By Frank Sabatini Jr.
October is National Vegetarian Month; a time when new, meatless dishes begin appearing at consumer-savvy restaurants in larger numbers, though without any guarantees those meals will stick around beyond the observance.
At Civico 1845, however, a separate menu card of vegan specialties is available year-round — not necessarily uncommon in some places — but definitely a rarity in Italian establishments that invariably incorporate animal proteins in to their bill of fare.
Located in the pulse of Little Italy, the restaurant was launched in June by pescatarian-turned-vegan, Pietro Gallo, and his meat-eating brother, Dario Gallo. Both are from Italy’s Calabria region, where they ran a restaurant before moving here. Their business partner, Flavio Piromallo, came from Naples. He’s also a carnivore.
Visiting with a vegetarian who doesn’t mind the absence of dairy in meals, as in the case of Civico’s seitan (wheat gluten) lasagna layered with cashew-milk mozzarella, or the no-milk chocolate gelato that Pietro touts as “so good, it’ll make you cry,” my utensils wandered often to my friend’s side of the table.
An order of “calamari” marked our introduction to Pietro’s vegan specialties, as well as the restaurant’s superb red sauce made from slow-cooked San Marzano tomatoes imported from Italy.
The appetizer featured curly oyster mushrooms dusted in corn flour and fried lightly in vegetable oil. They struck nearly the exact texture as calamari while picking up a lovely zing from fresh lemon and the dipping sauce.
In another starter, a non-vegan choice, Civico’s head chef and Italian transplant Alfonso Pisacane presses eggplant overnight in salt and then bakes it in the oven without flour, breading or egg wash. He meshes the slices with basil and smoked buffalo mozzarella, and plates it in a puddle of the bright tomato sauce. The result is featherweight, smoky eggplant Parmesan that practically dissolves in your mouth.
The imported, Italian blue fin tuna that comes on the Calabrese con Tonno salad is the best I’ve ever had in terms of the kind packed in cans. I ordered it on the side to allow my friend safe access to the hearts of romaine, tomatoes, red onions and black olives, all blanketed by thin sheets of chili-infused Pecorino cheese.
Given its brownish color, I expected the tuna to taste fishy. But that was hardly the case as albacore came to mind, although far juicer due in part to a drenching of fruity olive oil it receives. No salt or pepper required.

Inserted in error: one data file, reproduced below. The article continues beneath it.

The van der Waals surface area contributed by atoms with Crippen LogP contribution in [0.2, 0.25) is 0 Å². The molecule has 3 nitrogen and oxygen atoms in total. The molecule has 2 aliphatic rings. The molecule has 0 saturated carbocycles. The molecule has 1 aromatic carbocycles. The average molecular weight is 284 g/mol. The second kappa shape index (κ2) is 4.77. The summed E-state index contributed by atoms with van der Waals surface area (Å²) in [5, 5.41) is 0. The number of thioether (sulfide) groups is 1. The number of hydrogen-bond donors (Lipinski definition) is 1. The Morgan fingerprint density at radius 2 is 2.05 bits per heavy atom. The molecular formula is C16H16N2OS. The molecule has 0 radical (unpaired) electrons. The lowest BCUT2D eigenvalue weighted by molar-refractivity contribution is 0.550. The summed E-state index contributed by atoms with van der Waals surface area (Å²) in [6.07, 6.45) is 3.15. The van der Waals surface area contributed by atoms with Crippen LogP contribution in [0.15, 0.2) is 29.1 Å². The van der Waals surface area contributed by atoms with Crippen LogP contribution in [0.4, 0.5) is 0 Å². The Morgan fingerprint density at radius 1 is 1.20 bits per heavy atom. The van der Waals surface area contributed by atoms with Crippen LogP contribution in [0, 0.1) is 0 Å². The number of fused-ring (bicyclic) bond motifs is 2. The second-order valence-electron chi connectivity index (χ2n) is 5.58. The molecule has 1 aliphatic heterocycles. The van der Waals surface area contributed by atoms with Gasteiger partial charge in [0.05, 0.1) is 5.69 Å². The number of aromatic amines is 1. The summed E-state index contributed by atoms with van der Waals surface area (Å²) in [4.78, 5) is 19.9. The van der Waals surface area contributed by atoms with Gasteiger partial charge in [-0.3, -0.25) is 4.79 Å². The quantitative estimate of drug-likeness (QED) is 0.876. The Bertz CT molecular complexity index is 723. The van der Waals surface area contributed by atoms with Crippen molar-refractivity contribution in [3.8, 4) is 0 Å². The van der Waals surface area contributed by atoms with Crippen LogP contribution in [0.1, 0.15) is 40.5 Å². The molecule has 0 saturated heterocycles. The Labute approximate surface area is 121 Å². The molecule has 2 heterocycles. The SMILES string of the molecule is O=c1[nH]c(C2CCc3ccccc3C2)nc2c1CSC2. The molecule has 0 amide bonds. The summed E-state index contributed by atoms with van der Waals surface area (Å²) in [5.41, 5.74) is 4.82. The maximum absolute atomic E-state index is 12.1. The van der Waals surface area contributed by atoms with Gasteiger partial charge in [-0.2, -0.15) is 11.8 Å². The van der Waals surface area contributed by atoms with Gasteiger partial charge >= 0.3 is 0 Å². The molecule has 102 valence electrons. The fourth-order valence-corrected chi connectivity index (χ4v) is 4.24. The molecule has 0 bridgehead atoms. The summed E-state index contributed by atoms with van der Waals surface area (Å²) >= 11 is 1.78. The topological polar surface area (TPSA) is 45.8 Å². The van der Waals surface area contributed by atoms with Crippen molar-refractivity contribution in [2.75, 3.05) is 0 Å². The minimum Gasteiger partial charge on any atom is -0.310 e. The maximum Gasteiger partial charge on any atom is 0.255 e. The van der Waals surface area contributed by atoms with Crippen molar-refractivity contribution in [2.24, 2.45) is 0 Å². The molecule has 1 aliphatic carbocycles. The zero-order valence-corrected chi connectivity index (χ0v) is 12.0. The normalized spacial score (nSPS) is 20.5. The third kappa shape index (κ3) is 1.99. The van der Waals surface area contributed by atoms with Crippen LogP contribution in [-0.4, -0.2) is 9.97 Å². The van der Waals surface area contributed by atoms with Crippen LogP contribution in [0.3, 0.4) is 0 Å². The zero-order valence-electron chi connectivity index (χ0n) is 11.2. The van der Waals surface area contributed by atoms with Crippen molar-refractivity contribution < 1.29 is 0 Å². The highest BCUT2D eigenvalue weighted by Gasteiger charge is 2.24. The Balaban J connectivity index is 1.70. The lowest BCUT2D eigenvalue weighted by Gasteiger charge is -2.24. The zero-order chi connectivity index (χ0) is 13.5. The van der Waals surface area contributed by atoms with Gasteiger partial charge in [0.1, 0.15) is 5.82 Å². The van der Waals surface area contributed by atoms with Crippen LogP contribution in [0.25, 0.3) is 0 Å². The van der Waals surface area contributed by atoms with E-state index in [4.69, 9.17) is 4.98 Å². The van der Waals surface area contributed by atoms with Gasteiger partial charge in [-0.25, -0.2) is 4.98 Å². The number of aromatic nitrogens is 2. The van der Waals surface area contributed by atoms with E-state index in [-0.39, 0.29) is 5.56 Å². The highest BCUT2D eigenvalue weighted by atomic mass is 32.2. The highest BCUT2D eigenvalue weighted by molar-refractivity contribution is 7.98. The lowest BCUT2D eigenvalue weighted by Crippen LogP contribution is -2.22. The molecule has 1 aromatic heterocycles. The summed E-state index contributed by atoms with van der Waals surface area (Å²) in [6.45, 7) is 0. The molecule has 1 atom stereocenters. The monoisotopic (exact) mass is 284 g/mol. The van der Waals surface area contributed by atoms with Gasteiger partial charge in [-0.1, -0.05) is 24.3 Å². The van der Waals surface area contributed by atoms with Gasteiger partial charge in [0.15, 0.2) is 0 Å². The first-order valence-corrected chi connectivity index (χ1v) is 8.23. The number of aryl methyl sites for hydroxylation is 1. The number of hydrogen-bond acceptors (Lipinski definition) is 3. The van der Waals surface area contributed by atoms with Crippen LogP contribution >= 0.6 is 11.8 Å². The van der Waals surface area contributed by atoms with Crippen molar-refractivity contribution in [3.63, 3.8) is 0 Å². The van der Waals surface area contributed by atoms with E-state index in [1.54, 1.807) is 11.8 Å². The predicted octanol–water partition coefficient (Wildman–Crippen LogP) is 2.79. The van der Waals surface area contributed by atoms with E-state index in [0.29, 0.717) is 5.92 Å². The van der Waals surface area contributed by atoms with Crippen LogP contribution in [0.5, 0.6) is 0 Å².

A majority of the products used at Civico are imported — the cheeses, oils, tomatoes, pastas, and cured meats used in salumi boards. What you get is a more authentic taste of Italy opposed to other Italian restaurants that can’t fully replicate the dishes of their homeland when using American-sourced ingredients, no matter how precisely they execute their recipes.
For the ricotta dumplings strewn with house-made fennel sausage, tableside shavings of imported black truffles gave the entrée a magical, rustic quality, aided also by certified Parmigiano Reggiano that faded into the crumbled sausage and bullet-shaped dumplings upon contact. The dish was heavier than expected, thus resulting in leftovers for dinner the following night.
My friend’s vegan lasagna was easier to polish off. The seitan filling looked like minced meat, and began tasting like it after we showered the top with the Parmesan, which provided the touch of saturated fat I felt it needed.
Other vegan choices include penne pasta with pink vodka sauce; potato gnocchi in basil pesto; and half-moon pasta stuffed with potatoes, mushroom and artichokes.
On the flip side of the dietary coin, the menu offers everything from seafood linguini and pasta Bolognese to Limoncello chicken and center-cut filet mignon with Amarena cherry sauce.
Civico’s warm and embracing interior was conceived by local designer Agostino Sannino, who tapped into Italy’s Arte Povera movement of the late 1960s to achieve a retro feel with simple, everyday materials and objects.
The style is most evident from an illuminated wall bedecked with wooden oven paddles, old milk cans, rolling pins and other homey bric-a-brac. We’ve seen it before, but this is designed with better gallery-like flair.
As for the vegan chocolate gelato that concluded our meal, we didn’t cry. But we were awed by its deep cocoa flavor, and more so, by its creaminess, which matched the delicious dairy-laden tiramisu we also devoured. The difference is that the latter requires a longer walk throughout the neighborhood to burn off.
—Frank Sabatini Jr. is the author of “Secret San Diego” (ECW Press), and began his local writing career more than two decades ago as a staffer for the former San Diego Tribune. You can reach him at firstname.lastname@example.org.